Edge-attached accumulators are not supported.

Global Accumulators

A global accumulator is a single mutable accumulator that can be accessed or updated within a query. The names of global accumulators start with a double at-sign "@@".

Global Accumulators
SumAccum<int> @@totalNeighbors;
MaxAccum<float> @@entropy = 1.0;

Global accumulators can only be assigned (using the = operator) outside a SELECT block (i.e., not within an ACCUM or POST-ACCUM clause). Global accumulators can be accessed or updated via the accumulate operator += anywhere within a query, including inside a SELECT block.

It is important to note that the accumulation operation for global accumulators in an ACCUM clause executes once for each process. That is, if the FROM clause uses an edge-induced selection (introduced in Section "SELECT Statement"), the ACCUM clause executes one process for each edge in the selected edge set. If the FROM clause uses a vertex-induced selection (introduced in Section "SELECT Statement"), the ACCUM clause executes one process for each vertex in the selected vertex set. Since global accumulators are shared in a mutually exclusive manner among processes, they behave very differently than a non-accumulator variable (see Section "Variable Types" for more details) in an ACCUM clause. Take the following code example. The global accumulator@@globalRelationshipCount is accumulated for every worksFor edge traversed since it is shared among processes. Conversely, relationshipCount appears to have only been incremented once. This is because a non-accumulator variable is not shared among processes. Each process has its own separate unshared copy of relationshipCount and increments the original value by one. (E.g., each process increments relationshipCount from 0 to 1.) There is no accumulation and the final value is one.

Global Variable vs Global Accumulator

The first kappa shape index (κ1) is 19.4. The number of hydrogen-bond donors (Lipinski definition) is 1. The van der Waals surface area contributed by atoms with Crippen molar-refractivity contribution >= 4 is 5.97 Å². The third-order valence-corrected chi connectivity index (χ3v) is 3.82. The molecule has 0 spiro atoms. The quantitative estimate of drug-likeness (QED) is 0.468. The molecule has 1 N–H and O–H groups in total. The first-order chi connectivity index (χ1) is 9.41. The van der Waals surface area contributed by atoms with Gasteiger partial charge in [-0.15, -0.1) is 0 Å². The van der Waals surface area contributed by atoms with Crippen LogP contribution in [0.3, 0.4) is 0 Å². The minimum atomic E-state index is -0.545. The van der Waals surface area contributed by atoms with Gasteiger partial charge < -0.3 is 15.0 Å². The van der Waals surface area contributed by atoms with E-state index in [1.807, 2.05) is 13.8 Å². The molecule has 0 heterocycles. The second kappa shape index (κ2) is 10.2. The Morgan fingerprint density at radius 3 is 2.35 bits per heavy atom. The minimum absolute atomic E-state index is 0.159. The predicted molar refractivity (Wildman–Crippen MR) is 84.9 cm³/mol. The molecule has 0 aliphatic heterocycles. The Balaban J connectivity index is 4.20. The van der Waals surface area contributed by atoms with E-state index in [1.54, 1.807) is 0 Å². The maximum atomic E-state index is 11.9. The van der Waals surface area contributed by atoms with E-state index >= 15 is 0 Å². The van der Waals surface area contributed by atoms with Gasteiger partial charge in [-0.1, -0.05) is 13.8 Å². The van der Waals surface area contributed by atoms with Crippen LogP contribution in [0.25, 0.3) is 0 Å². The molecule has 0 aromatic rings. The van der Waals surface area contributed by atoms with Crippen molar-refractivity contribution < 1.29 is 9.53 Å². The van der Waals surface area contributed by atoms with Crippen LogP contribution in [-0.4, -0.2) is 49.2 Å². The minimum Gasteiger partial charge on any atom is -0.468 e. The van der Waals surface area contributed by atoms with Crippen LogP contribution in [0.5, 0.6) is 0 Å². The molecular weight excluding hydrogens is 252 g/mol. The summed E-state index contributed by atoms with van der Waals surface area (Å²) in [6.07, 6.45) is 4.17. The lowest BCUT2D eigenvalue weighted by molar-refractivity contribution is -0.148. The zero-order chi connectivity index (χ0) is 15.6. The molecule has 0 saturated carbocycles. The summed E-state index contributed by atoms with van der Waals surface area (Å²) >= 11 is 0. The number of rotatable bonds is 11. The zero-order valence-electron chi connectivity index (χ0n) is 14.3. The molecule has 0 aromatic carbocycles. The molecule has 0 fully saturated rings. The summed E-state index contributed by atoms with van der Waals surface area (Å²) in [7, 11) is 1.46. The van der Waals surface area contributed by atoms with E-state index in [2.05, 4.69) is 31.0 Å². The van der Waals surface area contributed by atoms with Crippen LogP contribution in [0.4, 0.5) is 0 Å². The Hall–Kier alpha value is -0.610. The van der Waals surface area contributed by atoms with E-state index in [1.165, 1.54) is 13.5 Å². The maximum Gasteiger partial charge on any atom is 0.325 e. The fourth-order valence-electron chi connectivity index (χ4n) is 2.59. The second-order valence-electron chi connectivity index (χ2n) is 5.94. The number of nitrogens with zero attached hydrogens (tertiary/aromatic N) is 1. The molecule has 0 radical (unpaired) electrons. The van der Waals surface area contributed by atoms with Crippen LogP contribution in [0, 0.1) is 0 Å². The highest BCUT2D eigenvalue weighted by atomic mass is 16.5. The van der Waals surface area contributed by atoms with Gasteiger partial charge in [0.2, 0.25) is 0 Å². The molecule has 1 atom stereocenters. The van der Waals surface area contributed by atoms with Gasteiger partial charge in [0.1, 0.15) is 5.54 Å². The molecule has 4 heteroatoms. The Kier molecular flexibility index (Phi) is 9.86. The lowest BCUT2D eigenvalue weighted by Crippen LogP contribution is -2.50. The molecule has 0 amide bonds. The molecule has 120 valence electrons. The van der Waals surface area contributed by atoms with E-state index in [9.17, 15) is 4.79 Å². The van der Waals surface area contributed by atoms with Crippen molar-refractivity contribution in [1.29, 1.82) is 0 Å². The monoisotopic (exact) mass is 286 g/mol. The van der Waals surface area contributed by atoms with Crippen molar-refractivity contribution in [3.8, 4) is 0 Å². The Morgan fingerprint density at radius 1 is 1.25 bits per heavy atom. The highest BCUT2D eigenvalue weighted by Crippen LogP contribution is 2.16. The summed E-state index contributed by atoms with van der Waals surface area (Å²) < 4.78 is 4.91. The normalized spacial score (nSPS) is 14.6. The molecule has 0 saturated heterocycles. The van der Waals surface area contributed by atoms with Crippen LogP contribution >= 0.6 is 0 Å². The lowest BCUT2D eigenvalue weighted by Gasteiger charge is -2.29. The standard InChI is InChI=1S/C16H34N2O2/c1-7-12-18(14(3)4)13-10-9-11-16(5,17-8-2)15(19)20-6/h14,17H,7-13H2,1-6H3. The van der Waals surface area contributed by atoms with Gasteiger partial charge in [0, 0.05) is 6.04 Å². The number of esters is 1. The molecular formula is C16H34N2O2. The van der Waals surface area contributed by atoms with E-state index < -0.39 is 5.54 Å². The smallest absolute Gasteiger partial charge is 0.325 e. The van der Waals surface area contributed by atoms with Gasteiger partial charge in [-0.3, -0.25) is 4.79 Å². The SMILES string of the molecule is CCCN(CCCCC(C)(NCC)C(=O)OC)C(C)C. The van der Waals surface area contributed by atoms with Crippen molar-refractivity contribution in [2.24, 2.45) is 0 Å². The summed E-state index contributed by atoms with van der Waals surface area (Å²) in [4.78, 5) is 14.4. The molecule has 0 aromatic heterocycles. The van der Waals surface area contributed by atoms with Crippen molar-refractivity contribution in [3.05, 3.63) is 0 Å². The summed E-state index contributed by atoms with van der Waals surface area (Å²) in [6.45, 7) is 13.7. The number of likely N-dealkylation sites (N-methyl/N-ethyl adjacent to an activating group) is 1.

#Count the total number of employment relationships for all companies
CREATE QUERY countEmploymentRelationships() FOR GRAPH workNet {
INT localRelationshipCount;
SumAccum<INT> @@globalRelationshipCount;
start = {company.*};
companies = SELECT s FROM start:s -(worksFor)-> :t
ACCUM @@globalRelationshipCount += 1,
localRelationshipCount = localRelationshipCount + 1;
PRINT localRelationshipCount;
PRINT @@globalRelationshipCount;
}
countEmploymentRelationship.json Results
GSQL > RUN QUERY countEmploymentRelationships()
{
"error": false,
"message": "",
"version": {
"edition": "developer",
"schema": 0,
"api": "v2"
},
"results": [
{"localRelationshipCount": 1},
{"@@globalRelationshipCount": 17}
]
}

Static Global Accumulators

A static global accumulator retains its value after the execution of a query. To declare a static global accumulator, include the STATIC keyword at the beginning of the declaration statement. For example, if a static global accumulator is incremented by 1 each time a query is executed, then its value is equal to the number of times the query has been run, since the query was installed. Each static global accumulator belongs to the particular query in which it is declared; it cannot be shared among different queries. The value only persists in the context of running the same query multiple times. The value will reset to the default value when the GPE is restarted.

Static Global Accumulators example
CREATE QUERY staticAccumEx(INT x) FOR GRAPH minimalNet {
STATIC ListAccum<INT> @@testList;
@@testList += x;
PRINT @@testList;
}
staticAccumEx.json Result
GSQL > RUN QUERY staticAccumEx(3)
{
"error": false,
"message": "",
"version": {
"edition": "developer",
"schema": 0,
"api": "v2"
},
"results": [{"@@testList": [
3,
-5,
3
]}]
}
GSQL > RUN QUERY staticAccumEx(-5)
{
"error": false,
"message": "",
"version": {
"edition": "developer",
"schema": 0,
"api": "v2"
},
"results": [{"@@testList": [
3,
-5,
3,
-5
]}]
}

There is no command to deallocate a static global accumulator. If a static global accumulator is a collection accumulator and it no longer needed, it should be cleared to minimize the memory usage.

Accumulator Types

The following are the accumulator types we currently support. Each type of accumulator supports one or more data types .

EBNF for Accumulator Types
accumType := "SumAccum" "<" ( INT | FLOAT | DOUBLE | STRING | STRING COMPRESS) ">"
| "MaxAccum" "<" ( INT | FLOAT | DOUBLE ) ">"
| "MinAccum" "<" ( INT | FLOAT | DOUBLE ) ">"
| "AvgAccum"
| "OrAccum"
| "AndAccum"
| "BitwiseOrAccum"
| "BitwiseAndAccum"
| "ListAccum" "<" type ">"